It was time for a child, Avi decided. And this had nothing to with her family. She wasn’t giving in to their wishes. She just wanted a child herself. Avi liked to think it was her maternal instinct finally kicking in, but knew that could never be. Any chance of that had been killed, years ago. No, this was about lineage. She had heard the others in the family extolling their young one’s accomplishments, how quickly they evolved and adapted, and she wanted that too. It was a simple, burning need. The desire was almost as intense as the hunger she felt when she hadn’t eaten for a few weeks. It was this intensity, this urgency that finally changed her mind. It wasn’t a maternal instinct, yet it was a natural instinct, and that was as good as it was ever going to get for her.
Avi peered in through the window of the ICU on the twelfth floor of the Lilavati Hospital, her tenth hospital visit for the night and her last. It would be dawn in a few hours, and she had to get back to the house soon. She drifted outside the large windows on the twelfth floor of the hospital, peering at the scenes unfolding in the ICU ward, unblinkingly watching the quiet chaos of human life and death. She closed her eyes, listening to the bustling of the doctors and the nurses in the corridor, the thrumming of young and old heartbeats. She could taste the sharp, metallic edge of antiseptics and blood.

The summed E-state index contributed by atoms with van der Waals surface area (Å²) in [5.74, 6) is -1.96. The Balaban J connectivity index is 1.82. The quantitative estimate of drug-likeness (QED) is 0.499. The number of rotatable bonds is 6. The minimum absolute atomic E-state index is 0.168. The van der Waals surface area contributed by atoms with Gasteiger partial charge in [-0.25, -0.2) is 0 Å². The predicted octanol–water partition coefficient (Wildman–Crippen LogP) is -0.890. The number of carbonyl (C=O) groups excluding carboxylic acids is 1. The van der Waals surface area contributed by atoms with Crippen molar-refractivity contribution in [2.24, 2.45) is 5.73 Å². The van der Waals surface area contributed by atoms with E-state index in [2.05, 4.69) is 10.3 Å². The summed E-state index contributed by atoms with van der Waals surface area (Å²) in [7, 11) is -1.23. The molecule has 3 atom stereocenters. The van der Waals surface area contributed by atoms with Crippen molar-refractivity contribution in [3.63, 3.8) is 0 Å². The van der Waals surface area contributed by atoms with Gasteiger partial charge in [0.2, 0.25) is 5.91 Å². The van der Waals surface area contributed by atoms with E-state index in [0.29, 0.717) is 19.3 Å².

Her decision from years ago held truer now than ever before. Yes, Avi had decided this day that she wanted a child, but she was also going to hold fast on to her principles that she had taken on all those decades ago. She would not want as a child someone who still had a chance of a healthy life ahead of them. She would only choose someone for whom life was no longer an option, someone who was beyond the help of the bustling doctors and nurses. The beauty of life lies in its fragility, and Avi would not steal that away from someone who had another choice. She sighed soundlessly. No serious cases as far as she could hear, see, or smell. She moved away from the window and floated around the Lilavati Hospital to the window right outside the oncology ward. She gazed inside.
She could hear the familiar heartbeats and see the familiar shapes in the room. Except for one. There was a new person in the room. A weak, syncopated drum march was the heartbeat of a woman, a young woman who was severely ill. Avi turned towards the direction of the muffled beating, but the window could only let her see as much. The young woman lay out of sight, even for Avi. Avi shut her eyes again and strained to listen closely to the listless beating of the young woman’s heart. The sick woman wasn’t going to survive very long. Only a few months from her smell, her heartbeat. Her disease was eating away at her, wasting her with each shuddering breath she took. Avi could give her new life. A difficult life, but an immortal life. She would finally have someone to call her own, the child she wanted so badly, without giving up on her principles. It was perfect. This was exactly what she had been looking for.
All Avi needed now was a way to get invited into the hospital.